Like many forward-thinking academic institutions, Evergreen State College has set a goal to become completely carbon-neutral. To do that, however, the school will have to ditch its primary source of heat and electricity: a natural-gas boiler that produces about 4,500 tons of carbon emissions each year. The college's Sustainability Council thought they'd found the solution--a "gasification chamber" fueled by wood chips left over from local logging operations--but a group of concerned citizens has succeeded in derailing the project by claiming it was not quite green enough for Evergreen.
"Nothing else is available here," Morgan tells Seattle Weekly. "We don't have sunshine, we don't have wind. The only other options locally are [geothermal] heat pumps, and they're about twice as expensive as the gasification. And we are in the middle of one of the largest timber-producing regions in the state."
Gasification plants (also known as wood gas generators) are fueled by wood chips, usually produced from the "slash piles" left over from commercial logging. When a company like Weyerhaeuser harvests trees from a stretch of land, they leave behind gnarled messes of limbs, stumps, and debris. These leftovers are so cheap--selling for about $25 per ton, usually to make wood pulp--that they are often burned in the middle of the forest.
The gasification chamber, Morgan explains, takes the wood chips and heats them in two separate chambers, pumping oxygen into one and out of the other. The flammable gases produced burn relatively cleanly, especially compared to traditional combustion furnaces.
Several schools, including the University of British Columbia, Middlebury, and Green Mountain College in Vermont have recently turned to gasification. The University of Auburn even has a mobile gasification chamber built onto the back of a semi-truck that can be used to provide emergency electricity for disaster-stricken areas.
But in the greater Olympia area and on the Evergreen campus, gasification was met with skepticism and outright hostility. Detractors, led by the group Concerned Citizens of Thurston County, claimed that the gasification chamber would actually increase carbon emissions, and, since it requires about 14,000 tons of wood chips annually to operate, ultimately contribute to deforestation. Others complained that the $14 million price tag to convert the campus natural-gas building was too costly, especially at a time when the state's higher-learning institutions are strapped for cash.
Local officials ultimately bowed to public pressure and instituted a one-year moratorium on biomass energy projects. The Tacoma News Tribune reports that last week Evergreen officials withdrew their request for a $3.7 million grant to help pay for a new heating and electric system, and announced they would no longer seek funding from the state for the project. (A separate, privately funded project, a $250 million commercial power plant that would have burned more than 600,000 tons of wood debris each year, was also scrapped in mid-March.)
In a letter to the school's staff and faculty, Steve Trotter, the chairman of Evergreen's Sustainability Council, said the moratorium played a part in abandoning the plan, writing that it "leaves the status of future codes and permitting related to biomass too uncertain to pursue the project."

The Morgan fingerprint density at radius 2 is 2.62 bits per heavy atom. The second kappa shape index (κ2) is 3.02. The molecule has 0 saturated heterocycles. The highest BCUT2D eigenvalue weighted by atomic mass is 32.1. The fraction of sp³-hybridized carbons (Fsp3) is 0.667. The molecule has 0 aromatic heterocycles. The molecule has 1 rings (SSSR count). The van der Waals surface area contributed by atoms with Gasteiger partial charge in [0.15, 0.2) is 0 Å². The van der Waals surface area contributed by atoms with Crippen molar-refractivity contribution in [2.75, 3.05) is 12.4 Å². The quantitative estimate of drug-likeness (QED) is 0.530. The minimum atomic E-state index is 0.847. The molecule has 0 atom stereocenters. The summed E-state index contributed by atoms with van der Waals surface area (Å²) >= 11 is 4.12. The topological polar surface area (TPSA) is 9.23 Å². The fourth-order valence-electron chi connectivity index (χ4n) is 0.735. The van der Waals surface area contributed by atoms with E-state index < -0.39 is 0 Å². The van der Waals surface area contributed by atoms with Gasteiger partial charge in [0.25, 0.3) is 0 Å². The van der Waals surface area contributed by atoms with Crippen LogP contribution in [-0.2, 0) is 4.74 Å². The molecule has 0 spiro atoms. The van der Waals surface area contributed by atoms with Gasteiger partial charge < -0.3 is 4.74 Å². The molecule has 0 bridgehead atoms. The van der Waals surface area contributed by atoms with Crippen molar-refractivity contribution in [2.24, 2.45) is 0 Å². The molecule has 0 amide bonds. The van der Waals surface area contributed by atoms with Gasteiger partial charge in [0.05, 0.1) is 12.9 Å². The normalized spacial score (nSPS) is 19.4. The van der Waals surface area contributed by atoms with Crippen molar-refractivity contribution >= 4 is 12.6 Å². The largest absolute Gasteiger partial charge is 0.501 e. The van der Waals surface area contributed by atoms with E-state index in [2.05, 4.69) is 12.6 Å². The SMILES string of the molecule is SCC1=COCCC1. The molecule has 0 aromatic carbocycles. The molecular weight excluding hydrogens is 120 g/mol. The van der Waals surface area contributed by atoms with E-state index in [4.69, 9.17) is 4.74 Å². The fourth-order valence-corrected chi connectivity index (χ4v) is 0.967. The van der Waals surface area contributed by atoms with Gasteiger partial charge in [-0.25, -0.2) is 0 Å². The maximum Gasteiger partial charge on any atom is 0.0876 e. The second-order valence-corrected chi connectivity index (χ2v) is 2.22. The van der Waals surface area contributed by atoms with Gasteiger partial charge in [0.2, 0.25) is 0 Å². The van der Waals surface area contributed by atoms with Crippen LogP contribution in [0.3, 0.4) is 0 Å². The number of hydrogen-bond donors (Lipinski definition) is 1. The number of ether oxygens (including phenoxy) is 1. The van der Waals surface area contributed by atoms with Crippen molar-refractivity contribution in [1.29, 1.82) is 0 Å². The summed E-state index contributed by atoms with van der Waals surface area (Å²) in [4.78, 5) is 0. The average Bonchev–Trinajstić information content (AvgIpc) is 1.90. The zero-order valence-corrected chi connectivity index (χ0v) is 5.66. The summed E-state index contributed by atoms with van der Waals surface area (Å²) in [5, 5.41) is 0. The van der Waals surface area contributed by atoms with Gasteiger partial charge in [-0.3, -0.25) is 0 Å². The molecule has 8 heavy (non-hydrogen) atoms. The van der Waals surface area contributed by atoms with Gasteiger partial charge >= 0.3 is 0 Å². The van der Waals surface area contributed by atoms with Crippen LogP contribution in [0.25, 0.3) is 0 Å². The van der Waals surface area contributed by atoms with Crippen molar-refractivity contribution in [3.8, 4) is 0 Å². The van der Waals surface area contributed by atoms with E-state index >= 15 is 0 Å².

Morgan, meanwhile, says the controversy that derailed the gasification project was the result of misinformation and resistance from the hardcore save-the-forest types at Evergreen.
"We knew it would be a difficult sell here on campus," Morgan says. "Evergreen identifies with the forest a lot. A lot of people on campus see themselves as forest protectors and do not support logging at all. We opened it up for study, but we got a lot of people who said 'It's already decided, this is bad.'"
Morgan points out that they planned to source their slash fuel from only forests certified by the Forest Stewardship Council, which ensures that the trees are grown, harvested, and manufactured in a sustainable way. He acknowledges that the gasification plant would actually increase direct carbon emissions from the campus--producing about 10,000 tons of greenhouse gases per year instead of 4,500 from the natural-gas operation--but says it's actually more ecologically friendly from the big-picture perspective.
"If you just look at what's coming out of the stack, you say 'Wow, that's terrible,'" Morgan says. "What they don't want to count, and what a lot of people don't recognize, is that the slash left out in the forest to decompose--not even the stuff being burned, but just sitting on the ground--will emit something like 3,000 metric tons of CO2-equivalent greenhouse gases. If you start looking at what we avoid emitting by transferring emissions from the forest to the plant, it does come out as a net benefit."
Morgan says it's now back to the drawing board to meet the school's carbon-neutral goal. He says they'll likely continue to use natural gas, a fuel that burns cleanly but damages the environment in Wyoming and British Columbia where companies drill into the ground to obtain the fuel.
"We're going to have to find a compromise eventually," Morgan says. "Right now it seems like we don't want this affect in our own backyard; we want it in somebody else's backyard."